The Bible texts of the Old Testament, Epistle, and Gospel lessons are from The Holy Bible, New International Version®, NIV® Copyright ©1973, 1978, 1984, 2011 by Biblica, Inc.® Used by permission. All rights reserved worldwide.

The Daily Lectionary is a three-year cyclical lectionary. We are currently in Year A. Beginning with the first Sunday of Advent in 2020, we will be in Year B. The year which ended at Advent 2019 was Year C. These readings complement the Sunday and festival readings: Thursday through Saturday readings help prepare the reader for the Sunday ahead; Monday through Wednesday readings help the reader reflect and digest what they heard in worship. Revised Common Lectionary Daily Readings, copyright © 2005 Consultation on Common Texts.
The Daily Lectionary for FRIDAY, January 31, 2020
Psalm 15; Deuteronomy 24:17—25:4; 1 Timothy 5:17-24

The Daily Prayer for FRIDAY, January 31, 2020

The Daily Prayer
FRIDAY, January 31, 2020

Marcella of Rome (325—410)

Marcella had an enviable life as the daughter of a prominent Roman family who married a wealthy man. But less than a year after her wedding, her husband died. She was given a chance to continue living in wealth when she was proposed to by the wealthy consul Cerealis. She chose instead to convert her mansion into one of the earliest communities of women, where she and other noblewomen used their riches to help the poor. Marcella said she preferred to “store her money in the stomachs of the needy than hide it in a purse.” In 410, when the Goths invaded Rome, they broke into Marcella’s home. When they demanded money, she calmly responded that she had no riches because she had given all to the poor. Though she was an elderly woman, they beat and tortured her mercilessly. Her attackers were eventually shamed by her piety and she was released, but she died within a short time.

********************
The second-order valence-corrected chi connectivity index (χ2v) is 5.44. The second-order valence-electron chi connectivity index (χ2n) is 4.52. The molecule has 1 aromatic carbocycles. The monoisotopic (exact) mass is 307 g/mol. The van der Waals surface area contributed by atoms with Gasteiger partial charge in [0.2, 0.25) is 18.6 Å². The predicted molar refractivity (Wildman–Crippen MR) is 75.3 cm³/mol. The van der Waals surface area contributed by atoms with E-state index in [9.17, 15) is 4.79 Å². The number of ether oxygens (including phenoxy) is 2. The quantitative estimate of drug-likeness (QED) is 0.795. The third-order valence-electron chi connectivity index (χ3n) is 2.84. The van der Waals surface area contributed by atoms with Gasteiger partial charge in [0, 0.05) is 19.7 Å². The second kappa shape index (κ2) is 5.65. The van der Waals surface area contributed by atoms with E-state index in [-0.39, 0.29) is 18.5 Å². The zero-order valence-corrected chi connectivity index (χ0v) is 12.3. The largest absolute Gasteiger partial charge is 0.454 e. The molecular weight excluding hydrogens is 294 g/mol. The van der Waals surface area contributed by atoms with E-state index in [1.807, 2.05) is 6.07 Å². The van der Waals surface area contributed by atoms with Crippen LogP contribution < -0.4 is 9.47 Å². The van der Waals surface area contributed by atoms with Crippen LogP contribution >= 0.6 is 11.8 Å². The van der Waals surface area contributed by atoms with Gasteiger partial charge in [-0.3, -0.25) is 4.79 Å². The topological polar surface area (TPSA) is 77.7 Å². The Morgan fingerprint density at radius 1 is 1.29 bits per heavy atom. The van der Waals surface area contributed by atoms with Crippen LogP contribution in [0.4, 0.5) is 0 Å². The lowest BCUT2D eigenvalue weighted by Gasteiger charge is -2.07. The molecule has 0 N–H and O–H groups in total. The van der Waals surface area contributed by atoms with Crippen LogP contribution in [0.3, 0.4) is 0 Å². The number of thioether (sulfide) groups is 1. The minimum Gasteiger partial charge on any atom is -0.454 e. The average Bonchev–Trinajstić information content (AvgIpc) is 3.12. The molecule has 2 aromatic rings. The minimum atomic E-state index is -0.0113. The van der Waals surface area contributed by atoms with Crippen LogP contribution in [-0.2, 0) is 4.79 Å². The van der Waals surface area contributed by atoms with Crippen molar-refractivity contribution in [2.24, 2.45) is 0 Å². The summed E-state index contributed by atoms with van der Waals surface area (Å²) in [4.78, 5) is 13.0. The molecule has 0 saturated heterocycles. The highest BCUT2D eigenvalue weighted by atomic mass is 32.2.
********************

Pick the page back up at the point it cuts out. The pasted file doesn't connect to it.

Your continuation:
Marcella of Rome wrote, “By heaven’s grace, captivity has found me a poor woman, not made me one. Now I shall go in want of daily bread, but I shall not feel hunger since I am full of Christ.”

Lord, some of us have found wealth in this world, while others of us are left wanting. But as we stand before you, we are all paupers save for your grace and love. Remind us that our true wealth is your gift of a sustainable way of life for all. Amen.

Verse of the Day for FRIDAY, January 31, 2020

Psalm 86:5
You, Lord, are forgiving and good,
    abounding in love to all who call to you.
Read all of Psalm 86

Listen to Psalm 86

Holy Bible, New International Version®, NIV® Copyright ©1973, 1978, 1984, 2011 by Biblica, Inc.® Used by permission. All rights reserved worldwide.

Un dia a la Vez - Viernes 31 de enero de 2020

La libertad está en Dios

No amen al mundo ni nada de lo que hay en él [...] El mundo se acaba con sus malos deseos, pero el que hace la voluntad de Dios permanece para siempre.